Law Firms Slow to Embrace Diversity

News Updates

The majority of law associates and attorneys of counsel” who make partner at U.S.-based law firms are white men, despite the growing presence of women and minorities within the law firm population, according to Vault/Minority Corporate Counsel Association (MCCA) Law Firm diversity data released Sept. 27, 2011.

Even though more than half of law firm associates and nearly 60 percent of summer associates for the past eight years have been women and racial minorities, white men continue to dominate the partnership ranks, representing more than 76 percent of partners and 79 percent of equity partners, according to Vault.

“The continuing lack of progress towards a more balanced demographic of partners within the law firm community suggests that some current firm leaders do not fully appreciate the importance of diversity,” said Joseph West, MCCA president and CEO, in a statement.

The Vault/MCCA Law Firm Diversity Database was developed in 2004 in cooperation with Accenture, Bank of America, Microsoft, PPG Industries, Sara Lee and Wal-Mart to support the Call to Action, a corporate counsel initiative devoted to increasing diversity at U.S. law firms. Data is compiled from responses to an annual diversity survey.  In 2010, 265 law firms, including the majority of the Am Law 200, the 200 top-grossing law firms in the U.S., as ranked by The American Lawyer, took part in the survey.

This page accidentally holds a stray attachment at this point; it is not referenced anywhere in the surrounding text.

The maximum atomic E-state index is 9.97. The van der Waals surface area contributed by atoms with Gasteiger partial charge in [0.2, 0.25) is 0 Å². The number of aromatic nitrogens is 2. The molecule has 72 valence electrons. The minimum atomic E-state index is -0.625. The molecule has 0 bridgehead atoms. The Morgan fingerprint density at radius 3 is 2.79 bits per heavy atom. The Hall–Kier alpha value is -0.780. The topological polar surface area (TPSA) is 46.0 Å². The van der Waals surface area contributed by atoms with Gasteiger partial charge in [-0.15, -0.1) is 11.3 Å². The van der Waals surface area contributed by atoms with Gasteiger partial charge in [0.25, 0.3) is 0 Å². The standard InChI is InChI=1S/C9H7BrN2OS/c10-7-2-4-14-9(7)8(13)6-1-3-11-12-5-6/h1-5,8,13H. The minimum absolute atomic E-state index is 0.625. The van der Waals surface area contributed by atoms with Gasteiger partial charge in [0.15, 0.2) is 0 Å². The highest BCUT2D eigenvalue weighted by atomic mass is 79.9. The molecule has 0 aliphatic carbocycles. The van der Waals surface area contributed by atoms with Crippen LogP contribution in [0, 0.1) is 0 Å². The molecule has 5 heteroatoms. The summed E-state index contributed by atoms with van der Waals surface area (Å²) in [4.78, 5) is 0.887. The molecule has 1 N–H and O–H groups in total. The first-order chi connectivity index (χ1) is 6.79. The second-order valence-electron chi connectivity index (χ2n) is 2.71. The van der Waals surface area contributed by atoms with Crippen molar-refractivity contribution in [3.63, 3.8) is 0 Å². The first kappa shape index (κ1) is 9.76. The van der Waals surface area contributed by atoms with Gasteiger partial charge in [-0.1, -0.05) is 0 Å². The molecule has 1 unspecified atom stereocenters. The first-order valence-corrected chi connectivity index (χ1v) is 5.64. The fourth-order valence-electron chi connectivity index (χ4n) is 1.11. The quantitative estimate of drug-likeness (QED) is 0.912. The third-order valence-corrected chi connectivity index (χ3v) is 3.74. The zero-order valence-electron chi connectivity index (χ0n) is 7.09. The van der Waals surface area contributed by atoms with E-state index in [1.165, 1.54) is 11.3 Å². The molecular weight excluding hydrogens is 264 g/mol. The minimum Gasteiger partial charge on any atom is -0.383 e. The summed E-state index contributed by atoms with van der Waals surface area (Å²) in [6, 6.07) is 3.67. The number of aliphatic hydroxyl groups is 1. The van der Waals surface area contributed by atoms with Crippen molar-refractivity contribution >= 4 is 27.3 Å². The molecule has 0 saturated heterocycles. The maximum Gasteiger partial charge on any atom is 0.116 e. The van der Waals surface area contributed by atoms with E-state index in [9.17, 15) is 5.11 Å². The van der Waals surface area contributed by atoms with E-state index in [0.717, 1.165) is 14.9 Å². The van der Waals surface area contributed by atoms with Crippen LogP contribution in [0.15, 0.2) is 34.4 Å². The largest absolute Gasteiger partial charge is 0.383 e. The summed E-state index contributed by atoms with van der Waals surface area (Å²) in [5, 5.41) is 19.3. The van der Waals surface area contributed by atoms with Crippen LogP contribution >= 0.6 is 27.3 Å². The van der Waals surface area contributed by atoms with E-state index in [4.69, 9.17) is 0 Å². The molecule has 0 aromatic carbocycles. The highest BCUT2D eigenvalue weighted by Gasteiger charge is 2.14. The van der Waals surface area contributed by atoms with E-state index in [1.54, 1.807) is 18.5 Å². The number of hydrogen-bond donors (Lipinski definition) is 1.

Minority Attorneys Make Some Progress

In 2009, minority lawyers were affected disproportionately by the economic downturn, with minority recruitment falling and departures rising, according to Vault/MCCA data released in 2010. These attorneys regained some ground in 2010, however, as hiring and attrition returned to pre-recession rates and the proportion of minority equity partners grew.

Overall, the percentage of minority attorneys in the law firm population returned to pre-recession levels in 2010, at just under 14 percent. Moreover, racial/ethnic minorities represented 21 percent of attorneys hired in 2010, up from 19 percent in 2009.

Retention rates for minority lawyers improved as well: In 2010, 19 percent of attorney departures from law firms were minorities, vs. 21 percent in 2009.

In addition, the percentage of minority equity partners increased to just over 6 percent—the highest rate since 2003, when the Vault/MCCA survey was launched. And minority representation on executive/management committees inched up to nearly 6 percent in 2010.

“We’re happy to see an upturn in minority recruitment and retention after the disturbing results from [the 2010] survey,” said Vera Djordjevich, Vault’s managing editor for research and consulting, in a statement. “The most encouraging news may be the advances made by minority lawyers within the top tiers of law firm hierarchies. On the other hand, smaller summer class sizes mean a narrower recruiting pipeline, while a relatively stagnant partnership leaves fewer opportunities for diverse attorneys to climb the partnership ladder.”

Rebecca R. Hastings, SPHR, is an online editor/manager for SHRM.